In 2007 I crashed very hard during the Endurance 50. Bruised and bloodied, I finished the race. In the days afterward it became very obvious that I was severely fatigued. I stayed that way for months. In fact, most of 2008 I spent riding, but not training or racing very much. That was mostly due to our twins being born in July of 2008, but even preceding their arrival, my training volume (and ambition) dropped. That crash was the beginning of a long bout with fatigue that didn’t end until 2009.
We often associate recovery with vacation. A little R&R. Sometimes we think that rest and recovery will produce stagnation, and cause us to fall behind our competitors. But that is incorrect. Rest is as important, if not more so, than training. That is, intense blocks of training will mean very little if they are not offset with recovery. Stagnation will occur when we simply stop training altogether. Recovery is a part of training, and will help lead to fitness gains.
For many of us, recovery is hard-wired into our lives. Our jobs, family obligations, and other responsibilities force us to ride less often, or for shorter durations than we’d like. Those same commitments cause us to maximize our training time (smarter, not bigger) as well. But still, recovery is needed, and shouldn’t be discarded.
Joe Friel’s recent focus on recovery has sparked my own obsession (Recovery 101 here) with the topic, partly because I am in the midst of trying to correct some training errors, but also because recovery is something that I don’t think I’ve ever been exactly good at. I seem to recover slowly. Of course, that may be perception, it may be genetics, and it might be user-error. Or maybe all three.
If you never feel tired then you don’t need recovery weeks. If you do accumulate fatigue over several weeks of training then a periodic break from the norm will be good for you. How often you do it depends on how great the fatigue is that you experience.
And how do we categorize fatigue? How do we know when enough is enough?
Joe’s answer is simple: trial and error. As we train and ride more, we will learn to hear our bodies, and to recognize its various signals. We know when we are feeling good, and we know when we are not. But that knowledge comes slowly, and often with a little (or a lot of) frustration. Sometimes we will have to skip a workout or two in favor of an easy spin, or a day off the bike entirely. Joe also tell us that “[hard workouts] don’t result in fitness improvements unless there is rest.” Training is a long term process, and being as smart as we can about it, will lead to long term success.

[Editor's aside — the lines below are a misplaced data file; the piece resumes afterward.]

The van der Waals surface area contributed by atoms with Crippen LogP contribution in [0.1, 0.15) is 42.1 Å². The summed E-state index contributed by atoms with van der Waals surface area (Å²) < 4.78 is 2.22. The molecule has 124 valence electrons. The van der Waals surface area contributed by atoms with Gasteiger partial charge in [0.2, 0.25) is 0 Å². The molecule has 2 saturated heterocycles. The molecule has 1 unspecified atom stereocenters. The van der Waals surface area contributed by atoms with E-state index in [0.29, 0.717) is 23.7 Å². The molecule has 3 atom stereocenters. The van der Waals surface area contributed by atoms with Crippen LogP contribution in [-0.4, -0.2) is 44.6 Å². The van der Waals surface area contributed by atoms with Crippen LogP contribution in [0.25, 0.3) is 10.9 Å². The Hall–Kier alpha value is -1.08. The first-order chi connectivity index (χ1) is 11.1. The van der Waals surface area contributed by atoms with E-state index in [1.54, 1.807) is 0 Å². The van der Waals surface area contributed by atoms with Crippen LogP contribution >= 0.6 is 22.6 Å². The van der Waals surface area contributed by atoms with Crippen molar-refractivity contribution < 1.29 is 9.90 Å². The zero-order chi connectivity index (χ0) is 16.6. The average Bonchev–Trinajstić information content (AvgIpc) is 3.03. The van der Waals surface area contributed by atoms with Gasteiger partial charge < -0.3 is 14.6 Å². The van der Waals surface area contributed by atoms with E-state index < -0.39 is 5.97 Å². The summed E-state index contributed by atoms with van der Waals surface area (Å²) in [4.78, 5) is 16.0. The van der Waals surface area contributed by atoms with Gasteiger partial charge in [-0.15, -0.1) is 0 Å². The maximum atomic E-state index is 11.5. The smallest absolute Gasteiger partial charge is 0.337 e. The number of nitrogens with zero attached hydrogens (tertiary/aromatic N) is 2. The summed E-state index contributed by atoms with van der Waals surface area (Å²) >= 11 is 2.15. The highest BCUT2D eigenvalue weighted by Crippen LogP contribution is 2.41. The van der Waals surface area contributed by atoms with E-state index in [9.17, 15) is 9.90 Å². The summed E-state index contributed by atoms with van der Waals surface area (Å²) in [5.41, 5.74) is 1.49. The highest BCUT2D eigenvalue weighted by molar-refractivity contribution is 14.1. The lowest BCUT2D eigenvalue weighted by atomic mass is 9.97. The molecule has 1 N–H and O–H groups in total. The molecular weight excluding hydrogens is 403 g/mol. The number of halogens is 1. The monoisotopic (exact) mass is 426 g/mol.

But what about specifics? Other than recovery rides, and resting, how can we enhance our resting to make it more effective?
Sleep and nutrition.
Sleep is the most important factor in recovery. Joe points out that:
As we get older adequate sleep is especially important…. Sleep quantity and quality are necessary to allow the body to cope with this stress…. [A]thletes must be very careful not to compromise sleep in order to fit more activities into their lives.
Getting a good night’s rest is a pretty simple concept. But it can be very hard to execute. But sleep will speed up our recovery (and our fitness gains) and help keep us energetic, and ready to ride.
What we eat has a significant impact on our recovery. Again, from Joe Friel:
The second most effective modality for improving recovery is nutrition. There are two primary areas of concern: adequate macronutrients, especially carbohydrate and protein, in the recovery period following an intense workout and a micronutrient-dense (vitamins and minerals) diet for the remainder of the day.
Recovery actually begins during our workouts. The length and intensity of that workout should determine what we consume. Replenishing our glycogen stores with gels, sports drinks, and other “race day foods” during and immediately after a workout will help short-term recovery. High-quality long term recovery food include fruits and vegetables and lean animal protein.
As I noted yesterday, recovery can be quite simple. Rest, and eat well. But the discipline involved is often too strict for the ambitious, delusional bike racer. It’s very easy to chase phantom podiums and race-day glory. Too often we think that the path to those riches is big hours, big intensity, and no rest. But without rest, our delusions will remain such.
Disciplined, honest recovery will help turn ambitions into reality, and imagined podium finishes into actual podium finishes.
Ride hard. Rest hard. It can’t be said enough.